Bernheim: A Natural Muse
Celebrating 35 Years of the Artist in Residence Program
January 22 - April 9, 2016
Opening Reception Friday, January 22, 6:00-8:00 PM
The Carnegie Center is pleased to announce the opening of a new exhibit, Bernheim: A Natural Muse, celebrating 35 years of the Artist in Residence program at Bernheim Arboretum and Research Forest. This exhibit features work by Dick Arentz, Catherine Arnold, Stephen Ausherman, Jerry Bleem, Barbara Bosworth, Jaime Bull, Christopher Burkett, Madison Cawein, Barbara Cooper, Sandra DeSando, Nicholas Dowgwillo, Heike Endemann, Cathleen Faubert, Lynn Geesaman, David Graham, Nori Hall, Mei-ling Hom, Frank Hunter, Nancy Lloyd, Richard Lohmann, Ray Metzker, Yvonne Mullock, Julia Oldham, Don Pollack, David Sharpe, Todd Smith, and Laura Von Rosk.
About the genesis of this exhibit, Martha Slaughter, Visual Arts Coordinator at Bernheim Arboretum and Research Forest, writes, "Bernheim Arboretum and Research Forest was established in 1929, by I. W. Bernheim (1848-1945), a German immigrant who settled in Kentucky. From a humble beginning as a peddler, he became successful in the whiskey distilling business. Grateful for his good fortune, he purchased over 12,000 acres in Bullitt and Nelson Counties and gave Bernheim Arboretum and Research Forest to the people of Kentucky as a gift to '...be used for a park, for an arboretum, and, under certain conditions, for a museum...for the people of Kentucky, and their friends, as a place to further their love of the beautiful in nature and in art.'" She continues, "The Artist in Residence program advances the idea of a 'museum without walls' by encouraging artists to research and explore concepts in their work while utilizing the arboretum and forest as a resource and site for their work. Each artist does so through their discovery of place and interaction with Bernheim's horticulture, education, naturalist, operations, forest and regenerative design experts on staff... The selection of work in this exhibition is a reflection of the program but it is not all-inclusive. Much of the work made over the last thirty-five years has been ephemeral." The exhibition will include 27 artists represented by 28 art works and 27 photographs. Media include painting, photography, sculpture, video, and mixed media.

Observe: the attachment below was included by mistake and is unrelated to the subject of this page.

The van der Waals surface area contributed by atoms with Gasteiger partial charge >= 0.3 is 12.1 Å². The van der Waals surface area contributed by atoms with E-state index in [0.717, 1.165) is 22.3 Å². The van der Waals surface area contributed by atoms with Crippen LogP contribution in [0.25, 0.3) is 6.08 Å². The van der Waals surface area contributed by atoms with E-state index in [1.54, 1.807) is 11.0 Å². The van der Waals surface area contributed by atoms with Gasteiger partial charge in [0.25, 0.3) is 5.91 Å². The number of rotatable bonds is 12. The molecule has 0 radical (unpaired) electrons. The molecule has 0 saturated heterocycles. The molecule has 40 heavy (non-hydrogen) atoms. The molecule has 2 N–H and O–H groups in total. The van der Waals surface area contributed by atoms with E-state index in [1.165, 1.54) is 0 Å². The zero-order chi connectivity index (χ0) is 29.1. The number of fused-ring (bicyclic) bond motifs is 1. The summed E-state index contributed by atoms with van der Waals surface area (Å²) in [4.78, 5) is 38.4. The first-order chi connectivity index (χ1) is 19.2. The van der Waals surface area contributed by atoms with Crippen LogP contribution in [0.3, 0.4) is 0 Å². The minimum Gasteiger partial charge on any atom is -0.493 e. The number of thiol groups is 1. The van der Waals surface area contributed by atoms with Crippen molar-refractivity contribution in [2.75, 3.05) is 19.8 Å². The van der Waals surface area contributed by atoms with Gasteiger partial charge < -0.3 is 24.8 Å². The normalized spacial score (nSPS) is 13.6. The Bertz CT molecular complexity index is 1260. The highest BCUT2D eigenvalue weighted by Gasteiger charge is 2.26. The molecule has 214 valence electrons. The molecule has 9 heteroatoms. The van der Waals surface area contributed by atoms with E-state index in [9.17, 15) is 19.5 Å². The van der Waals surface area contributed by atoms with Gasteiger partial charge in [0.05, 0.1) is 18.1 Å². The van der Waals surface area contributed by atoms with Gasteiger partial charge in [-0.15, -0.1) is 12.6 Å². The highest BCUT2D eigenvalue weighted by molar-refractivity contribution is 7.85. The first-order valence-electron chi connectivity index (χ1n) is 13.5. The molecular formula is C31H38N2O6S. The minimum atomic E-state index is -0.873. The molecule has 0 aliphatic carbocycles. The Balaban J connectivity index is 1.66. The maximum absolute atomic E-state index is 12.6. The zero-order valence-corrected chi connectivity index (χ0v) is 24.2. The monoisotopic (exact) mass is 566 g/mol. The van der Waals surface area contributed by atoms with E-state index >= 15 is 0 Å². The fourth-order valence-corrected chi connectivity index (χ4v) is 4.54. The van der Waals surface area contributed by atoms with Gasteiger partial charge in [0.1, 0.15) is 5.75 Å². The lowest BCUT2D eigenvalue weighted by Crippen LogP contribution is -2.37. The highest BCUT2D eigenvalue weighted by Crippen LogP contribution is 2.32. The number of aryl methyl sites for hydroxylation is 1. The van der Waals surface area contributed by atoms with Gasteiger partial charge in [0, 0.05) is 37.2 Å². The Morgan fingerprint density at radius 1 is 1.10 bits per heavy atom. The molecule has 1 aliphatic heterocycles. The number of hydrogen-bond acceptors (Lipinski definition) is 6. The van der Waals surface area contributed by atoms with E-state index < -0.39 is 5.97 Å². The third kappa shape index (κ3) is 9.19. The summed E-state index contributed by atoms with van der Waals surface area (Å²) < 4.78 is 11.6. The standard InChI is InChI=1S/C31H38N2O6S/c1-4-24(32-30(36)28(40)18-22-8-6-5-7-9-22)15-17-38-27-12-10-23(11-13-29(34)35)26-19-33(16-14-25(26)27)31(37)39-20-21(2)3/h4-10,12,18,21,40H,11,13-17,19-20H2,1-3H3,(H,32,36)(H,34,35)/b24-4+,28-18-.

Carnegie Center curator Daniel Pfalzgraf adds, "Although the Artist in Residence program only officially began in the 1980s, it is a natural manifestation born out of I. W. Bernheim's original intentions to promote the beauty of nature and art when he first established the park in 1929. The work in this exhibition is a peek into Bernheim's private collection developed over the past 35 years through this program, and we are fortunate enough to be able to share this unique look into a world that doesn't often leave its home in Bullitt County, Kentucky." He continues, "Art and Nature have long been close companions in the human psyche - for as long as humans have been creating artwork, artists have been divining inspiration from the natural world around them. Artists often view, think, react, and create in new and different ways that can provide new meanings and perspectives for others' understanding and appreciation. Hopefully, the work in this exhibition will spark our visitors' creativity and imaginations, and inspire them to explore the world around us, just outside our doors."
Ordinary People, Extraordinary Courage
Men & Women of the Underground Railroad
Grandpa Makes A Scene:
The Yenawine Dioramas
Form, Not Function
Quilt Art at the Carnegie